The argument that the CISG does not acknowledge that the invalidity of contracts was misdirected from the beginning. Questions of invalidity even under the Sale of Goods Act (SOGA) are governed by the Indian Contract Act, 1872 (ICA) and the CISG would primarily replace this SOGA, not the ICA. Another common law jurisdiction which understood this distinction is Singapore. It rejected its SOGA which was also based on the English 1979 SOGA, just like India. Hence, the notion that the CISG cannot respond adequately to Indian jurisprudence can no longer be the justification of rejecting the adoption of the CISG.
At present, India has no statute dealing with the issues of choice of law in cases of international transactions, especially where the agreement of the parties is silent to that effect. The emerging trade and frequent international commercial transactions require statutory support for issues relating to the choice of law. Therefore, adopting the CISG would bring in the in-built choice of law provision (Article 1 CISG). This relieves the parties from uninvited confusion, furthers consistency and predictability, and aids in preventing unnecessary litigation.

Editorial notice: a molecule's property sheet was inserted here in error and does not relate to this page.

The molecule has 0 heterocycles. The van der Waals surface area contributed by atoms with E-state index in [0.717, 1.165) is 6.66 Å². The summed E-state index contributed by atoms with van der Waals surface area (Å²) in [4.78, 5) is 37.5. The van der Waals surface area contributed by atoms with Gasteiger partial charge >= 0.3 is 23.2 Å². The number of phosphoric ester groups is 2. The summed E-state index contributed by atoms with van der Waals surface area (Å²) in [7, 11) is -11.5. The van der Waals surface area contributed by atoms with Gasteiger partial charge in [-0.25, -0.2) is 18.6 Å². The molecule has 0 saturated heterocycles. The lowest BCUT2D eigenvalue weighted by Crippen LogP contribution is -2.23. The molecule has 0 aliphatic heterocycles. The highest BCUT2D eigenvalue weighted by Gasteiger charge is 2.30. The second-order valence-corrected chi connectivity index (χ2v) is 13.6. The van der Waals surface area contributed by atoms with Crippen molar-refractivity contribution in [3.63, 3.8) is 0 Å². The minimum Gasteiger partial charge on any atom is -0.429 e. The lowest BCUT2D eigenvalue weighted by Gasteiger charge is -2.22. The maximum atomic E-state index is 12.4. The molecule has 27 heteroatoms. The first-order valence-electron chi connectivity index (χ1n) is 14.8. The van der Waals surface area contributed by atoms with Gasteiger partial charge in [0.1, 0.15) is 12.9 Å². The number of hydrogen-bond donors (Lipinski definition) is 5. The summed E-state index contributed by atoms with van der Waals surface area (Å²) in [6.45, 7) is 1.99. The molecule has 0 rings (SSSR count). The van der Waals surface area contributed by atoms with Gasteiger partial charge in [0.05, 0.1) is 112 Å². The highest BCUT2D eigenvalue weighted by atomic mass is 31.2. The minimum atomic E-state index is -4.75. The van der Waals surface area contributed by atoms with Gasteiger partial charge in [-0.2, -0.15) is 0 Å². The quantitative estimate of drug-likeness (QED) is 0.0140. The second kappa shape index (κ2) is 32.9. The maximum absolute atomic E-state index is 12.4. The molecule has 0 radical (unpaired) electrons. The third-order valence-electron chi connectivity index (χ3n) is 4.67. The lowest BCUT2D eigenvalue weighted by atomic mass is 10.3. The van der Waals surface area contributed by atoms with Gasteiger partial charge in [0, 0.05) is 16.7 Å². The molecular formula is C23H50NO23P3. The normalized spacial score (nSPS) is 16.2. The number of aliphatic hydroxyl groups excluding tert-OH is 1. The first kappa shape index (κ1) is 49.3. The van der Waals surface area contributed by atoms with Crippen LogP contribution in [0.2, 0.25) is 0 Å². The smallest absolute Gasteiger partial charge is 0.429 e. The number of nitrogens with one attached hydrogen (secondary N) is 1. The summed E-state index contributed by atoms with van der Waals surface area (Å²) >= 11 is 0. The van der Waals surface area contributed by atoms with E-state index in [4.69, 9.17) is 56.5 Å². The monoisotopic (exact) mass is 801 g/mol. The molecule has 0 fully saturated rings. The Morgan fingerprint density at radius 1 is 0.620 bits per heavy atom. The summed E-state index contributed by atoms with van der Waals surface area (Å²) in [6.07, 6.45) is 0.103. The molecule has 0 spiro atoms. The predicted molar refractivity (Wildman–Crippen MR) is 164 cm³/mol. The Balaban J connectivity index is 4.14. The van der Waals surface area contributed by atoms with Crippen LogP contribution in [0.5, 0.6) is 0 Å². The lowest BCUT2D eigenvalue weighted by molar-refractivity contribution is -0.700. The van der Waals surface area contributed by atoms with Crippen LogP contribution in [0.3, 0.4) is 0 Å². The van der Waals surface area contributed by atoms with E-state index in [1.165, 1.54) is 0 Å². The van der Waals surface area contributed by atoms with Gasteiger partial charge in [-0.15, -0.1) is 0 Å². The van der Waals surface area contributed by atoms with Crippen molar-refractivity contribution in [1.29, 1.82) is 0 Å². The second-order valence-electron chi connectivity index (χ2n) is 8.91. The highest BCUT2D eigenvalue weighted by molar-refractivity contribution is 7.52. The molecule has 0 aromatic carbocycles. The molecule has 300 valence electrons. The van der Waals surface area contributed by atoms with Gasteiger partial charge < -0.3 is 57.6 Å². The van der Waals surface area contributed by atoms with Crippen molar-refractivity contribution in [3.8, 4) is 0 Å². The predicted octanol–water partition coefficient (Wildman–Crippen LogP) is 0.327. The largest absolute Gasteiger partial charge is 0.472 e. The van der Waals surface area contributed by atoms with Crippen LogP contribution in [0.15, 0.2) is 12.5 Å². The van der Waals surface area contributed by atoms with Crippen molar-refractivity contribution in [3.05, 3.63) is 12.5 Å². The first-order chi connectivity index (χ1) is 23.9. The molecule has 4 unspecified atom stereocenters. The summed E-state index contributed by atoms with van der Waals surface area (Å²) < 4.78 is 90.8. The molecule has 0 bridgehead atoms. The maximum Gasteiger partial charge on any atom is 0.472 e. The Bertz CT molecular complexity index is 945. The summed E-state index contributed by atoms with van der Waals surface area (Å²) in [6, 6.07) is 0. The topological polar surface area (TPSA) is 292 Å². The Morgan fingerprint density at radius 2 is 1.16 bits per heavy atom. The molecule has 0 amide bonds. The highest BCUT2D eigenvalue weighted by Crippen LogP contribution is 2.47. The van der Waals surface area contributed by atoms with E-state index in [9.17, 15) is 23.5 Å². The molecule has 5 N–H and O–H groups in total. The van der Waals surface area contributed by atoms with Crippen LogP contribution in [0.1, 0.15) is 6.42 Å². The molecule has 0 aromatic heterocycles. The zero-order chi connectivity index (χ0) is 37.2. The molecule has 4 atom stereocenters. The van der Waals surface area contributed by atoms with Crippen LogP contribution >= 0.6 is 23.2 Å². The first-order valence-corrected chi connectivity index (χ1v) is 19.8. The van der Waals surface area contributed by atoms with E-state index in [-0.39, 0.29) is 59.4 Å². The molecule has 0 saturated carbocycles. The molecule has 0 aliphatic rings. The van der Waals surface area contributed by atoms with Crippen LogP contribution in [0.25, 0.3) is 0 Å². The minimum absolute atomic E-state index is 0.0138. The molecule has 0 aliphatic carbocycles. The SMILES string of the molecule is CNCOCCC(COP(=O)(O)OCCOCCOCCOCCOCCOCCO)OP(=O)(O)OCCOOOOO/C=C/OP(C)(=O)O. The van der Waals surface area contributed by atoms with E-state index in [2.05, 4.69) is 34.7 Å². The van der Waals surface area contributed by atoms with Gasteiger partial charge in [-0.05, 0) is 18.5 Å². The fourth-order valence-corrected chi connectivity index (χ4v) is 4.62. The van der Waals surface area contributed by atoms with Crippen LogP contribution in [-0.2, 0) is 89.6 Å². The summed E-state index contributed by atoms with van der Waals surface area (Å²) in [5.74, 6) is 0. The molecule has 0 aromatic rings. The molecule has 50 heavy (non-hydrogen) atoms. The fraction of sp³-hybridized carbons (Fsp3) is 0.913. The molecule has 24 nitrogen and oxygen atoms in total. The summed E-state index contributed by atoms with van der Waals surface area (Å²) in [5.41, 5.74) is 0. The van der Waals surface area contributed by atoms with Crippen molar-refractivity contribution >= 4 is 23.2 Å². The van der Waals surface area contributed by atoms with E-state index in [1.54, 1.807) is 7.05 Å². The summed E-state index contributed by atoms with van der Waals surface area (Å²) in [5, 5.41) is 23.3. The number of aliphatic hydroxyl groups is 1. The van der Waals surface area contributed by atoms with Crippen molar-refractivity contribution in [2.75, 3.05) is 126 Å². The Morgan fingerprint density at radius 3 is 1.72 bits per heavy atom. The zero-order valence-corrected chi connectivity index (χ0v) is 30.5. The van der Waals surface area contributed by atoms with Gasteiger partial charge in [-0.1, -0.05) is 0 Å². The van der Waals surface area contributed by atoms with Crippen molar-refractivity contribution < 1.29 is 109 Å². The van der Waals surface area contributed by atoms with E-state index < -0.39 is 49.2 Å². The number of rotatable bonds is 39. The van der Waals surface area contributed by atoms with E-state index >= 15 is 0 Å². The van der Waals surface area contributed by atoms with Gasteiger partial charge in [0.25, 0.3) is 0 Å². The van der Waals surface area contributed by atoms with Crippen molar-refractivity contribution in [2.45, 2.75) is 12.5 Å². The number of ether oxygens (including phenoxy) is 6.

Moreover, in light of the recent pandemic, the lacunae in the SOGA and ICA have resurfaced. The SOGA and ICA broadly provide for the remedy of lien on goods for payment of the price, a suit for price and damages for non-acceptance of goods or non-delivery. The remedy of specific performance is subject to the Act. Therefore, there are very few remedies which can cater to saving the relationship of the parties, which is the need of the hour because of the worldwide ‘lockdowns’.